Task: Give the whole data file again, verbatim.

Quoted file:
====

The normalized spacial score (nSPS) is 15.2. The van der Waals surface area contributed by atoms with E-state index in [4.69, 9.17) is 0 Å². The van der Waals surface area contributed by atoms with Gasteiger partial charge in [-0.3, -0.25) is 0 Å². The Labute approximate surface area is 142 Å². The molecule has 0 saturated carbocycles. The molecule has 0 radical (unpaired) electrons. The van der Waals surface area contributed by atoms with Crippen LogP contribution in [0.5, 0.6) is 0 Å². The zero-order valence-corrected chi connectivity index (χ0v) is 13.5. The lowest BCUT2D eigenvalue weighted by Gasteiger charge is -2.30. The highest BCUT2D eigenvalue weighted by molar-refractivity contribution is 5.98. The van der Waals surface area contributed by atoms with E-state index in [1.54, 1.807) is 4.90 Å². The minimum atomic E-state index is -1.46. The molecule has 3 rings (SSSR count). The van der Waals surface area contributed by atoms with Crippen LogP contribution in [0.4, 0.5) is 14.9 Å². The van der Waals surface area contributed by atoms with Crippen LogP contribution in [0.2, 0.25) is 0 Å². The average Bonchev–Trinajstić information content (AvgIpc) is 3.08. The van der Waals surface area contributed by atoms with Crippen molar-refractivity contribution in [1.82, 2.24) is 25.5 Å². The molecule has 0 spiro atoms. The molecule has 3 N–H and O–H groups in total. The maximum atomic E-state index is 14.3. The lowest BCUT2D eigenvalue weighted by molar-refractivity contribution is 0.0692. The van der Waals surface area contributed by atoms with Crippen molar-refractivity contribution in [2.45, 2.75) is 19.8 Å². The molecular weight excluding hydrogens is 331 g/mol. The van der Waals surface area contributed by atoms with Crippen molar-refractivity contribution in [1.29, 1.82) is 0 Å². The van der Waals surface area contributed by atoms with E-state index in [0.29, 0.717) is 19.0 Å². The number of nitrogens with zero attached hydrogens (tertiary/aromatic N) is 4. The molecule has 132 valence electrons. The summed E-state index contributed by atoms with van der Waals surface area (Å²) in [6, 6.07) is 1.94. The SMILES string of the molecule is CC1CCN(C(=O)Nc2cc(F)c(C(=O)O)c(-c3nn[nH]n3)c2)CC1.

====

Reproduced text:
The normalized spacial score (nSPS) is 15.2. The van der Waals surface area contributed by atoms with E-state index in [4.69, 9.17) is 0 Å². The van der Waals surface area contributed by atoms with Gasteiger partial charge in [-0.3, -0.25) is 0 Å². The Labute approximate surface area is 142 Å². The molecule has 0 saturated carbocycles. The molecule has 0 radical (unpaired) electrons. The van der Waals surface area contributed by atoms with Crippen LogP contribution in [0.5, 0.6) is 0 Å². The zero-order valence-corrected chi connectivity index (χ0v) is 13.5. The lowest BCUT2D eigenvalue weighted by Gasteiger charge is -2.30. The highest BCUT2D eigenvalue weighted by molar-refractivity contribution is 5.98. The van der Waals surface area contributed by atoms with E-state index in [1.54, 1.807) is 4.90 Å². The minimum atomic E-state index is -1.46. The molecule has 3 rings (SSSR count). The van der Waals surface area contributed by atoms with Crippen LogP contribution in [0.4, 0.5) is 14.9 Å². The van der Waals surface area contributed by atoms with Crippen LogP contribution in [0.2, 0.25) is 0 Å². The average Bonchev–Trinajstić information content (AvgIpc) is 3.08. The van der Waals surface area contributed by atoms with Crippen molar-refractivity contribution in [1.82, 2.24) is 25.5 Å². The molecule has 0 spiro atoms. The molecule has 3 N–H and O–H groups in total. The maximum atomic E-state index is 14.3. The lowest BCUT2D eigenvalue weighted by molar-refractivity contribution is 0.0692. The van der Waals surface area contributed by atoms with Crippen molar-refractivity contribution in [2.45, 2.75) is 19.8 Å². The molecular weight excluding hydrogens is 331 g/mol. The van der Waals surface area contributed by atoms with Crippen molar-refractivity contribution in [1.29, 1.82) is 0 Å². The van der Waals surface area contributed by atoms with E-state index in [0.29, 0.717) is 19.0 Å². The number of nitrogens with zero attached hydrogens (tertiary/aromatic N) is 4. The molecule has 132 valence electrons. The summed E-state index contributed by atoms with van der Waals surface area (Å²) in [6, 6.07) is 1.94. The SMILES string of the molecule is CC1CCN(C(=O)Nc2cc(F)c(C(=O)O)c(-c3nn[nH]n3)c2)CC1.